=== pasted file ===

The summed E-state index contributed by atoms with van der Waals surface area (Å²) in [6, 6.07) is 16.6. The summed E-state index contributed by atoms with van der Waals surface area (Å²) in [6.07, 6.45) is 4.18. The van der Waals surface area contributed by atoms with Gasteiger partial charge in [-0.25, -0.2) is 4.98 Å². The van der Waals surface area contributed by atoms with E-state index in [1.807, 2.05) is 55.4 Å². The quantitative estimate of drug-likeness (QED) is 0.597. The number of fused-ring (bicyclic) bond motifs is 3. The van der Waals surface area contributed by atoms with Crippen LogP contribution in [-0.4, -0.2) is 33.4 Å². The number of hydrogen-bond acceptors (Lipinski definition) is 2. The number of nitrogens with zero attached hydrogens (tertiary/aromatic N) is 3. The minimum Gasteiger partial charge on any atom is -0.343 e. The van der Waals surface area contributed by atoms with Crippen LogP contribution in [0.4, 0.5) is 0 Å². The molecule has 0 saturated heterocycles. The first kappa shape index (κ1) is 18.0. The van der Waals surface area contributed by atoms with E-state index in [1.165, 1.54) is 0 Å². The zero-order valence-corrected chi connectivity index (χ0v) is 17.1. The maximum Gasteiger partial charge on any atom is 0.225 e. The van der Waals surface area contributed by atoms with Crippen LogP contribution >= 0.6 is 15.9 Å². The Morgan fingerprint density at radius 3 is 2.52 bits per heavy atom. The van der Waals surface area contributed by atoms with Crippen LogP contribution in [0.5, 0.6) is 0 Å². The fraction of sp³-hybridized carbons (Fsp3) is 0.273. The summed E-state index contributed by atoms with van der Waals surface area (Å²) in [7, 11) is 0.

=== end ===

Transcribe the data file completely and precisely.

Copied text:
The summed E-state index contributed by atoms with van der Waals surface area (Å²) in [6, 6.07) is 16.6. The summed E-state index contributed by atoms with van der Waals surface area (Å²) in [6.07, 6.45) is 4.18. The van der Waals surface area contributed by atoms with Gasteiger partial charge in [-0.25, -0.2) is 4.98 Å². The van der Waals surface area contributed by atoms with E-state index in [1.807, 2.05) is 55.4 Å². The quantitative estimate of drug-likeness (QED) is 0.597. The number of fused-ring (bicyclic) bond motifs is 3. The van der Waals surface area contributed by atoms with Crippen LogP contribution in [-0.4, -0.2) is 33.4 Å². The number of hydrogen-bond acceptors (Lipinski definition) is 2. The number of nitrogens with zero attached hydrogens (tertiary/aromatic N) is 3. The minimum Gasteiger partial charge on any atom is -0.343 e. The van der Waals surface area contributed by atoms with Crippen LogP contribution in [0.4, 0.5) is 0 Å². The molecule has 0 saturated heterocycles. The first kappa shape index (κ1) is 18.0. The van der Waals surface area contributed by atoms with E-state index in [1.165, 1.54) is 0 Å². The zero-order valence-corrected chi connectivity index (χ0v) is 17.1. The maximum Gasteiger partial charge on any atom is 0.225 e. The van der Waals surface area contributed by atoms with Crippen LogP contribution >= 0.6 is 15.9 Å². The Morgan fingerprint density at radius 3 is 2.52 bits per heavy atom. The van der Waals surface area contributed by atoms with Crippen LogP contribution in [0.5, 0.6) is 0 Å². The fraction of sp³-hybridized carbons (Fsp3) is 0.273. The summed E-state index contributed by atoms with van der Waals surface area (Å²) in [7, 11) is 0.